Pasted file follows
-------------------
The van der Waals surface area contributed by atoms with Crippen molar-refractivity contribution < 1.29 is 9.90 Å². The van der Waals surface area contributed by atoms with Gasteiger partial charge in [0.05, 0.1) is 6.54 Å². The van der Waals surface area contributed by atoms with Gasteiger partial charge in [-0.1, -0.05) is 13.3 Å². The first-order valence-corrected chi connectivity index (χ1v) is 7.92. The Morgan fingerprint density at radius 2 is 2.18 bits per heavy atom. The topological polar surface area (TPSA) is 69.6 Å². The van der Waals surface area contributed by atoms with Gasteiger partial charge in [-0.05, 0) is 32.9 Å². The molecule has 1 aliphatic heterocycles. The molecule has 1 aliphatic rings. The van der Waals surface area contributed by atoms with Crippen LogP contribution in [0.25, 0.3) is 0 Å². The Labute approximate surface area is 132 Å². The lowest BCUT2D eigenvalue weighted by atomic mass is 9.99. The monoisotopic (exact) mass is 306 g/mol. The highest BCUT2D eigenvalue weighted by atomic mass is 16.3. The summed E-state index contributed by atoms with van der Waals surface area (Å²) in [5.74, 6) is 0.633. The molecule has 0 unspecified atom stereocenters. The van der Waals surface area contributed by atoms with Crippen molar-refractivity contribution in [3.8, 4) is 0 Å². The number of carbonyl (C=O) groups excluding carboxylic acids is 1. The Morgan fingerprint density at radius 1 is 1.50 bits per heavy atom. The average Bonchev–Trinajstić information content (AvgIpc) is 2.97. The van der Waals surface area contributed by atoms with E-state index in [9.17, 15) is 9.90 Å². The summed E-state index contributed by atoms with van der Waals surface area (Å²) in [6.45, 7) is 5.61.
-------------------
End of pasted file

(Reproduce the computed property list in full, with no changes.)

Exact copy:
The van der Waals surface area contributed by atoms with Crippen molar-refractivity contribution < 1.29 is 9.90 Å². The van der Waals surface area contributed by atoms with Gasteiger partial charge in [0.05, 0.1) is 6.54 Å². The van der Waals surface area contributed by atoms with Gasteiger partial charge in [-0.1, -0.05) is 13.3 Å². The first-order valence-corrected chi connectivity index (χ1v) is 7.92. The Morgan fingerprint density at radius 2 is 2.18 bits per heavy atom. The topological polar surface area (TPSA) is 69.6 Å². The van der Waals surface area contributed by atoms with Gasteiger partial charge in [-0.05, 0) is 32.9 Å². The molecule has 1 aliphatic heterocycles. The molecule has 1 aliphatic rings. The van der Waals surface area contributed by atoms with Crippen LogP contribution in [0.25, 0.3) is 0 Å². The Labute approximate surface area is 132 Å². The lowest BCUT2D eigenvalue weighted by atomic mass is 9.99. The monoisotopic (exact) mass is 306 g/mol. The highest BCUT2D eigenvalue weighted by atomic mass is 16.3. The summed E-state index contributed by atoms with van der Waals surface area (Å²) in [5.74, 6) is 0.633. The molecule has 0 unspecified atom stereocenters. The van der Waals surface area contributed by atoms with Crippen molar-refractivity contribution in [3.8, 4) is 0 Å². The number of carbonyl (C=O) groups excluding carboxylic acids is 1. The Morgan fingerprint density at radius 1 is 1.50 bits per heavy atom. The average Bonchev–Trinajstić information content (AvgIpc) is 2.97. The van der Waals surface area contributed by atoms with E-state index in [9.17, 15) is 9.90 Å². The summed E-state index contributed by atoms with van der Waals surface area (Å²) in [6.45, 7) is 5.61.